There are only two ways, or at least two best ways, to approach asking for a pay rise in the private sector, and one in the public sector. They are below. I’ve employed 100s of people, & have seen many great & many awful pitches for a pay rise. I can’t help but feel how I feel as it happens, & this is useful feedback to know if I want to increase a salary or not.
Money is always on the table for great talent, but first, some sure ways not to ask for a pay rise, are:
1. Tell your employer that you can’t cover your bills & you don’t have enough to live on, or pay your house & car. They don’t care about that, & will only see that you can’t manage your money. They can also feel emotionally blackmailed, which has a high chance of backfiring on you.
2. Tell them you have another job, or are thinking of leaving, & using this as leverage. This is advised by some ‘consultants’, but I’ve never felt good about this, even though sometimes I may have fought to keep an employee doing this. It goes very bad very quickly if a staff member plays off the new employer versus the existing one. As soon as I am used as a pawn to get a pay rise because the new employer is offering more, I’m out.
3. Ask for a pay rise because you heard that a colleague got a pay rise. Never works, at least not for me. It’s none of anyone else’s business what others are paid. Why would anyone increase someone’s salary just because they increased their colleagues salary? That’s not sound logic or financial smarts. This also erodes the trust of discretion. An employer’s big fear is that when one person asks for a raise, everyone does. It can stop them from raising salaries of people who deserve it. So always be discreet & never use this as leverage to get a (temporary) raise.
So here are the two ways I believe you are most likely to get a raise & maintain & build goodwill with your employer, if you are in the private sector:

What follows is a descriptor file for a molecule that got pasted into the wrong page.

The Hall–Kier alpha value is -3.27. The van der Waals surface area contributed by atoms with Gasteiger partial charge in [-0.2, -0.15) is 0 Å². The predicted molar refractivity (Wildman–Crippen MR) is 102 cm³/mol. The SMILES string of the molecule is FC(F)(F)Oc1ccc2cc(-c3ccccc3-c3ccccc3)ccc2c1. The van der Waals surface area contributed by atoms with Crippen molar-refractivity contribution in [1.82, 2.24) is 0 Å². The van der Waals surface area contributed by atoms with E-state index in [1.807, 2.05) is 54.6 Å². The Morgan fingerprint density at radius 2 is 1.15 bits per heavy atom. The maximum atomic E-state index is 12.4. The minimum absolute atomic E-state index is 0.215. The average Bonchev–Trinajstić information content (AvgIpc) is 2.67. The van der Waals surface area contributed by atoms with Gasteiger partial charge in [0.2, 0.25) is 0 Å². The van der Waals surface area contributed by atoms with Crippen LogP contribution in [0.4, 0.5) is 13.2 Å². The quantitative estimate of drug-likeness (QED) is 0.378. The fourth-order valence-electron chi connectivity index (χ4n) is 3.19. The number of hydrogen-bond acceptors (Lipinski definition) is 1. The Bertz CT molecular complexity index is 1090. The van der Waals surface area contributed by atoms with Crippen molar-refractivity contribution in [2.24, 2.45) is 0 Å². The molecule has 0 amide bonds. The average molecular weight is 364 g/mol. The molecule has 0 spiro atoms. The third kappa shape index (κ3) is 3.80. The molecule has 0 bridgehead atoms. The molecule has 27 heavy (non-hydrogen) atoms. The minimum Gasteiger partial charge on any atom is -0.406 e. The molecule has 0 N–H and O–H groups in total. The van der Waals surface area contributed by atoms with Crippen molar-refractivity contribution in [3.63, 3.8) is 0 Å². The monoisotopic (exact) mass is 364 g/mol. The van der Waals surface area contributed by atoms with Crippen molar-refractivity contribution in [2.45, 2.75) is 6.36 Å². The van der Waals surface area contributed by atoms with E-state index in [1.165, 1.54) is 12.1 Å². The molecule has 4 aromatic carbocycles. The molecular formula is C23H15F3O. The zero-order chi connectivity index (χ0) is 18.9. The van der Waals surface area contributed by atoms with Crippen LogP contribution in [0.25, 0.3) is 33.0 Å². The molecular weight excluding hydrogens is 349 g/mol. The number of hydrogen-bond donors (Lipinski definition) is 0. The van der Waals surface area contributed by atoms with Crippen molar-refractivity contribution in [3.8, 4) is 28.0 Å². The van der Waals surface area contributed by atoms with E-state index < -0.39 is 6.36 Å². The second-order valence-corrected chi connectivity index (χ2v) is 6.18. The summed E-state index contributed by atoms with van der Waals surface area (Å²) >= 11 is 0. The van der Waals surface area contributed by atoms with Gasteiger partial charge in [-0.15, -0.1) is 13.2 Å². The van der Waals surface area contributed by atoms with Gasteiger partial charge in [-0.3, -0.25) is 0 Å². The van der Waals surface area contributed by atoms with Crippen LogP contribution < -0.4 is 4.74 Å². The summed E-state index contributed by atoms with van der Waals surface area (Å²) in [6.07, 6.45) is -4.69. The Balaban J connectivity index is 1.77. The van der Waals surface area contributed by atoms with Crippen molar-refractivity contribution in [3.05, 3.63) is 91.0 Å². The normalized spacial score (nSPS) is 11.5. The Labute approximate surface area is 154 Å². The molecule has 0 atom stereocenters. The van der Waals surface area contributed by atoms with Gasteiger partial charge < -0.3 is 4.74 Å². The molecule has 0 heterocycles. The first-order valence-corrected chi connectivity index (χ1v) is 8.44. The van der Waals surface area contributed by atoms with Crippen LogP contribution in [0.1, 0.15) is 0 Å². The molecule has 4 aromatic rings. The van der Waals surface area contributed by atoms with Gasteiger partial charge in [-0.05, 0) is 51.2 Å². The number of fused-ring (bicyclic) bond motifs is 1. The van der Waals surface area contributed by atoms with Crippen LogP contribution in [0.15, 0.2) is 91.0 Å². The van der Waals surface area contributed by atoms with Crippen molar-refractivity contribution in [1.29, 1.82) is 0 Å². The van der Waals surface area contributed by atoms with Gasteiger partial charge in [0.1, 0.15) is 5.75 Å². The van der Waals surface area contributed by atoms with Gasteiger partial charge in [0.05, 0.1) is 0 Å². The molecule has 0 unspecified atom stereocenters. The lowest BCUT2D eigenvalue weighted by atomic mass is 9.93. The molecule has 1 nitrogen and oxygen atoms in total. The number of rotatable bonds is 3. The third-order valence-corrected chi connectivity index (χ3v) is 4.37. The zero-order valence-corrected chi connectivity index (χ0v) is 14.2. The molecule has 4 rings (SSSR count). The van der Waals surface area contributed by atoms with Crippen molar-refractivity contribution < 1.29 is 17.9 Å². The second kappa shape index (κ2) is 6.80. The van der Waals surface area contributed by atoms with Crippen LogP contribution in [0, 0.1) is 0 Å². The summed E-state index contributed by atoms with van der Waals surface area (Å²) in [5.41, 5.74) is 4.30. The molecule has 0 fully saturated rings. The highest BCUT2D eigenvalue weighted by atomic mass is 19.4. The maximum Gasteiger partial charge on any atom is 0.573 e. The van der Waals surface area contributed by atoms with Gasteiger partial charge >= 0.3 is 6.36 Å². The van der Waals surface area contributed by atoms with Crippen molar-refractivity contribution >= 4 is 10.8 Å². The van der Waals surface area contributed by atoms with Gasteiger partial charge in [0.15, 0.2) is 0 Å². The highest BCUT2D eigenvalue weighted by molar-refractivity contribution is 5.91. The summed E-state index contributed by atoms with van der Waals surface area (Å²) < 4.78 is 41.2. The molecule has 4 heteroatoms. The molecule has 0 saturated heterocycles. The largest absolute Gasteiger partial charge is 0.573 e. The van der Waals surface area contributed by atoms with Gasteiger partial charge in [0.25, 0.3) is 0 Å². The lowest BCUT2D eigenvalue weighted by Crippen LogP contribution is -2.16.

1. Book a meeting (monthly review, salary review, one to one) & show grace, gratitude & calm emotions to your employer. Big up the company & your relationship, then point out in clear, specific detail, what extra revenue, cost savings, systems & time savings you have brought to the company. Measure it against what it would have been, without your role or input. Have it printed out/evidenced. Show the gross & the net. Then politely request your raise. Request it as 10% or less of additional profit you have brought to the company.
2. Book a meeting (monthly review, salary review, one to one) & propose some actions you will head up or undertake that will increase future turnover & net profit, & then request up to 10% of the net profit as a bonus or salary raise. “If I could bring in £20,000 net profit in the next 6 months, would you pay me just a £2,000 bonus”?
If you are in a role that doesn’t appear on the surface to be revenue generating, like admin, consider the following:
i. Where have you saved money that you can measure
ii. Where have you saved time, in hours, that can be measured, and then put an hourly monetary value on it
iii. What systems & processes can you/have you set up that save time & money
You could even do both 1. & 2. in the meeting, or 1. in one meeting, and 2. in a meeting in two to three months time.
If you are in the public sector, your boss or employer may not have the autonomy to make the instant decisions. This may be harder. My experience is not in the public sector, but Brian Tracy told me this in 2007 & I think it is your best chance of getting a significant pay rise in the public sector:
“Seek out the job or role that pays the salary you desire, then learn everything about that role & offer the value to the company. Do the job that pays the salary you want”. This can take time, but remember that you chose to be in the job you are in. If you feel like you will get nowhere, consider moving into the private sector.
You only ever get a raise when you show one thing: value. You must show value first. Most employees want payment first, then they might offer the value. The world doesn’t not work this way. Your employer wants & needs to make profit. Your employer wants happy clients, referrals, productive & loyal staff. Show these, give value first, & you will get your raise.
If you do all this & don’t get your raise, another employer will snap you up, & you know you are working for the wrong company. That is on you to decide, but also ensure you have given your existing employer enough chances to help you develop, because a change could be as bad as it could good.